Steps: 1. Call gUM with video: true and immediately put the stream result into a video tag and start playing the video (see attached test case) Expected: The video should start playing showing you from your camera with no hangs. Actual: The video hangs on startup for a second or two (it's noticeable), but then starts playing.
Would be good to know what has been caused this.
[17:30] jsmith jesup: I just tested my testcase on the latest Aurora - looks like I don't get a delay at all on Aurora, but on Nightly, I get about 1 - 3 second hang that's noticable. So yeah, it looks like a regression. [17:53] jesup jsmith: nightly + my audio+video patches starts *faster* than aurora on my mac. (not very different on first open, but much faster on subsequent ones).
Actually, I know what's going on here now. This isn't a regression. Here's the steps to reproduce I did that's actually different what's stated above that generates the bug: 1. Load the attached test case and enable the camera 2. Let the video stream run for a few seconds 3. Reload the test case page 4. Allow camera access Result - The appearance of a noticeable hang seen is not because of a performance issue with loading the stream from camera, it's actually because I'm seeing bits of the camera stream from step #2, then the camera turns on, and I see the stream from the camera actively in real-time. So the bug is here I think is that we're leaving behind stream bits from the first page view when it gets viewed a second time upon a page reload.
Keywords: regression, regressionwindow-wanted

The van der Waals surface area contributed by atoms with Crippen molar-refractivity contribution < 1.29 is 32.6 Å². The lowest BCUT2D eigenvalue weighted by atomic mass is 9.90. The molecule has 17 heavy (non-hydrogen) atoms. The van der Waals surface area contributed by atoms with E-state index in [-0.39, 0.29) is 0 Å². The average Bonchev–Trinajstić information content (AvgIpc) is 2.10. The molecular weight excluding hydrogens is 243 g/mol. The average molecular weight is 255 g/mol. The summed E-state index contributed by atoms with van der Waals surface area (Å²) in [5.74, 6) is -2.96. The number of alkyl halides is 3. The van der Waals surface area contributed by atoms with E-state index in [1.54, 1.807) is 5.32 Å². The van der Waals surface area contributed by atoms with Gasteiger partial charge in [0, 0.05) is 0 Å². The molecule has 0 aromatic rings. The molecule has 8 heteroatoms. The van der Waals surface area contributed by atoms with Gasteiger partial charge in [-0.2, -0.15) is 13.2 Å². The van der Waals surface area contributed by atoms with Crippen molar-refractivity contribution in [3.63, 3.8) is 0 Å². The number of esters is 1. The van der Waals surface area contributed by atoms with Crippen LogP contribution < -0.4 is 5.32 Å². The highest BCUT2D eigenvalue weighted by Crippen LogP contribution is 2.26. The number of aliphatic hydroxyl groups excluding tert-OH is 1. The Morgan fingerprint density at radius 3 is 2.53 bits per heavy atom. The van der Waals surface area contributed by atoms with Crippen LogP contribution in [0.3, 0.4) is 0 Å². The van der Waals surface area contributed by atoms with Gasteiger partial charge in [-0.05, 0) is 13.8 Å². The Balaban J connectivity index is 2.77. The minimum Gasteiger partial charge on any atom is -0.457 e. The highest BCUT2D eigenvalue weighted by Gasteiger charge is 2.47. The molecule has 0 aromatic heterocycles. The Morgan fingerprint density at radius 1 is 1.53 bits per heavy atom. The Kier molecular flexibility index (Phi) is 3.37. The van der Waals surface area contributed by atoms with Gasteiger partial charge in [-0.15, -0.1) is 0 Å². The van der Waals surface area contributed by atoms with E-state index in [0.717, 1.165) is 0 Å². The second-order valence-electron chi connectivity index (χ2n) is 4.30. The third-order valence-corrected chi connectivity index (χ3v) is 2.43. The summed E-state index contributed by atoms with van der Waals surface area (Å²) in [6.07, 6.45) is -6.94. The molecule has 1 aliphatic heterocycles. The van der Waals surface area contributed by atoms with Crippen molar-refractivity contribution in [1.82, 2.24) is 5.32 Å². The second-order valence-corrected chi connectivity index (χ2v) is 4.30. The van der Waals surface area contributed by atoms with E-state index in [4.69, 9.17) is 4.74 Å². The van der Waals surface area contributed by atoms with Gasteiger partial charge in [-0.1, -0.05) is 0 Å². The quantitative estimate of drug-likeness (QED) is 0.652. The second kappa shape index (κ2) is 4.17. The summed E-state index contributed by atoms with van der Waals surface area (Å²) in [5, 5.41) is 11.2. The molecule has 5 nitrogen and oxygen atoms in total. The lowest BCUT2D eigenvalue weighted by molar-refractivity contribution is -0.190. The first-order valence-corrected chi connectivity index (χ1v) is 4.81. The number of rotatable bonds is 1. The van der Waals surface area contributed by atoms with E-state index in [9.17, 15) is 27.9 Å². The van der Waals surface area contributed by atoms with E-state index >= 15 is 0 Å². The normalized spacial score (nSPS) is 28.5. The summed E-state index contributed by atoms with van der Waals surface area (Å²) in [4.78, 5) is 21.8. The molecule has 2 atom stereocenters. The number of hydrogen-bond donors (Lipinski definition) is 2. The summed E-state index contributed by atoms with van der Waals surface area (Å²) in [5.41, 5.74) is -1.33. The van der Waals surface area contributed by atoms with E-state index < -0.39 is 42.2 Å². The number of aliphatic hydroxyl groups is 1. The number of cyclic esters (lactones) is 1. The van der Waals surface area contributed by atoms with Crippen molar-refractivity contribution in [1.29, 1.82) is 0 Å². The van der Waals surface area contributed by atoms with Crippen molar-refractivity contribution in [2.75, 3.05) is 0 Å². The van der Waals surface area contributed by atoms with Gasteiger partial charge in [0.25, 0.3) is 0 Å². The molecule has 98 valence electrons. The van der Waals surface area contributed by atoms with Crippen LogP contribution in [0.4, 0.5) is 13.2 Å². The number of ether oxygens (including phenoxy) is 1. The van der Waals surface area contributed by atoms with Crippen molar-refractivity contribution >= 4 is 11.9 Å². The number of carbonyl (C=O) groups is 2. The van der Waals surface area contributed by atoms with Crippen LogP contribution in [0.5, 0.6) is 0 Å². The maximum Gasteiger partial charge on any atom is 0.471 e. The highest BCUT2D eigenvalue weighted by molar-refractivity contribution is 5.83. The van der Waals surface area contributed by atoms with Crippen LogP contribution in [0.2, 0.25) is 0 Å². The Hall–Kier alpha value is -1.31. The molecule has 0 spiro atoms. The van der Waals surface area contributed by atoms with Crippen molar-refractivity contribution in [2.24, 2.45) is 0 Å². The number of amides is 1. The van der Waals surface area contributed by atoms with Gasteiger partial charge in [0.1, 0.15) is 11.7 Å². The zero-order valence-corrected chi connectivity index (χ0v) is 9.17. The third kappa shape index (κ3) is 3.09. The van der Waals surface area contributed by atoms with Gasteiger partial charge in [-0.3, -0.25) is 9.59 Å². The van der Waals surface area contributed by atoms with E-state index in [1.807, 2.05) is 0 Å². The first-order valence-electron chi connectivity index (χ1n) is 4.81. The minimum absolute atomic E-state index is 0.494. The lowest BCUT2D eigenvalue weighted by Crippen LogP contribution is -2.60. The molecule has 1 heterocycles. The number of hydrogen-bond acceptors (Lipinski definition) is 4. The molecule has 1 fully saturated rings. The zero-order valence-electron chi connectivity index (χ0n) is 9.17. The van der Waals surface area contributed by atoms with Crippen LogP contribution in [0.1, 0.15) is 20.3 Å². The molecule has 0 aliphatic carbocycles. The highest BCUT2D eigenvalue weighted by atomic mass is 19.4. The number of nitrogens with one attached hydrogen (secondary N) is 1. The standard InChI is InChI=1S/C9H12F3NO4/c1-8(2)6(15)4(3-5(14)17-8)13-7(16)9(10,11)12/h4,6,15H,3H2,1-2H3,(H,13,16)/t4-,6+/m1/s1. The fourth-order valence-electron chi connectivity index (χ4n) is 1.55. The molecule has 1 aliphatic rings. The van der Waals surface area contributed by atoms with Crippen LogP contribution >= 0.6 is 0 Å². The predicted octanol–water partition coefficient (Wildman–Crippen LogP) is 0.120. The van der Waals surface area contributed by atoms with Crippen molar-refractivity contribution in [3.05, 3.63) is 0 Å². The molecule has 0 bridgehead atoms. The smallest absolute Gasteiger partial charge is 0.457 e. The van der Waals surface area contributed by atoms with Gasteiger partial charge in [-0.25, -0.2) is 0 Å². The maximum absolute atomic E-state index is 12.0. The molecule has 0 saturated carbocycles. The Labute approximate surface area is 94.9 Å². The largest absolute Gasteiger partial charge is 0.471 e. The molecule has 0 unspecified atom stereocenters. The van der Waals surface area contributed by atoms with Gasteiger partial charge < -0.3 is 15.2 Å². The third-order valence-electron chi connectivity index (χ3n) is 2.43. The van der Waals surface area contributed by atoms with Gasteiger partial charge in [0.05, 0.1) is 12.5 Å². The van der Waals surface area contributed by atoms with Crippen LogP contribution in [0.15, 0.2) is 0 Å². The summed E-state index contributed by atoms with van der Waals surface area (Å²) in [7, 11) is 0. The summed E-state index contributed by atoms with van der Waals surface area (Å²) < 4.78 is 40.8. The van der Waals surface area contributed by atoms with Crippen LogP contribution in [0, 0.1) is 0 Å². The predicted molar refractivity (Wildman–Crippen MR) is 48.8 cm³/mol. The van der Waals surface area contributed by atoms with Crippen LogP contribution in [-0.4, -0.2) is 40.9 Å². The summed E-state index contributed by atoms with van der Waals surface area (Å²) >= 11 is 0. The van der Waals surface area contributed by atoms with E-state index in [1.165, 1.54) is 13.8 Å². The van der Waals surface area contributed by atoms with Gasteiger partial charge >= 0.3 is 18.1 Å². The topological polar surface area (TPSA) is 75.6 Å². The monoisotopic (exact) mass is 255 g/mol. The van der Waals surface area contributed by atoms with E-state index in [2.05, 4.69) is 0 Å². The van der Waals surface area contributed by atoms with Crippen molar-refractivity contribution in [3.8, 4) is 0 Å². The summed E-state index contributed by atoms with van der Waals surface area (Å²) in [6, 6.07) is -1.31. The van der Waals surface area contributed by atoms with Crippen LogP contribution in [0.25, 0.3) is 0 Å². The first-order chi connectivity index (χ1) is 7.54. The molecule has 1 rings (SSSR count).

Summary: Calling gUM with video: true - a noticeable hang is seen upon starting the video → Calling gUM with video on a page, reloading the same page - camera stream bits from the first run is seen quickly before switching to the real-time active stream
That means it only happens when .stop() is not called, right?
(In reply to Henrik Skupin (:whimboo) from comment #5) > That means it only happens when .stop() is not called, right? In this case, I don't believe I called stop() at all, so yes.
You could try to update your testcase with an onunload event handler which will stop the media stream. If that fixes the problem on reload we would have identified the fault.
Whiteboard: [getUserMedia] [blocking-gum-] → [getUserMedia] [blocking-gum+]
Some of the MediaStream/gUM changes may have removed buildup of frames in the stream. Please retest
Assignee: nobody → jsmith
(In reply to Randell Jesup [:jesup] from comment #8) > Some of the MediaStream/gUM changes may have removed buildup of frames in > the stream. Please retest I can still reproduce on the 12/15/2012 build on Win 7 64-bit.
Assignee: jsmith → nobody
Created attachment 696573 [details] [diff] [review] Drop cached image when we stop capturing + debugs
Comment on attachment 696573 [details] [diff] [review] Drop cached image when we stop capturing + debugs Now that we keep a cached image around (so NotifyPull has something to get), we have to make sure we drop the image when we stop capturing. We can still get a flash *if* we re-use the same video element; reloading the page avoids it. I suspect this is due to internal buffering in the <video> element. Also added some more log messages, and made the frame logging available by default at NSPR log level 6.
Attachment #696573 - Flags: review?(tterribe)
Attachment #696573 - Flags: review?(tterribe) → review+
Target Milestone: --- → mozilla20
Status: NEW → RESOLVED
Last Resolved: 6 years ago
Resolution: --- → FIXED
Verified on 1/29 build with Win 7.
Status: RESOLVED → VERIFIED
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